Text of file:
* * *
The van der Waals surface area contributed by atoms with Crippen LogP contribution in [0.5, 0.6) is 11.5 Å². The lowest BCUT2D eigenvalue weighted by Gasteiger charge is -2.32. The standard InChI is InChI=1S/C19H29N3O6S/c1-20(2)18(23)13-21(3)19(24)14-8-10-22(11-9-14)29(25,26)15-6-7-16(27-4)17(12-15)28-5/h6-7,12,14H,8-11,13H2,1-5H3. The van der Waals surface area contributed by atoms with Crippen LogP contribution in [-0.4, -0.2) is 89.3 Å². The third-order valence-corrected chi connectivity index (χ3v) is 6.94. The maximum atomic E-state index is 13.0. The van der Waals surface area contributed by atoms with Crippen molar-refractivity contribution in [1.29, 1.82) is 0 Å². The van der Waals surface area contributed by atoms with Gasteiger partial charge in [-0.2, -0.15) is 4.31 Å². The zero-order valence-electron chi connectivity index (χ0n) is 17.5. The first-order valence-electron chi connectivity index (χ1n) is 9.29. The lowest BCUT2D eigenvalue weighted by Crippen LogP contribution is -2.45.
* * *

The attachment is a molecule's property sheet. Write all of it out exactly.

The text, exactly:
The van der Waals surface area contributed by atoms with Crippen LogP contribution in [0.5, 0.6) is 11.5 Å². The lowest BCUT2D eigenvalue weighted by Gasteiger charge is -2.32. The standard InChI is InChI=1S/C19H29N3O6S/c1-20(2)18(23)13-21(3)19(24)14-8-10-22(11-9-14)29(25,26)15-6-7-16(27-4)17(12-15)28-5/h6-7,12,14H,8-11,13H2,1-5H3. The van der Waals surface area contributed by atoms with Crippen LogP contribution in [-0.4, -0.2) is 89.3 Å². The third-order valence-corrected chi connectivity index (χ3v) is 6.94. The maximum atomic E-state index is 13.0. The van der Waals surface area contributed by atoms with Crippen molar-refractivity contribution in [1.29, 1.82) is 0 Å². The van der Waals surface area contributed by atoms with Gasteiger partial charge in [-0.2, -0.15) is 4.31 Å². The zero-order valence-electron chi connectivity index (χ0n) is 17.5. The first-order valence-electron chi connectivity index (χ1n) is 9.29. The lowest BCUT2D eigenvalue weighted by Crippen LogP contribution is -2.45.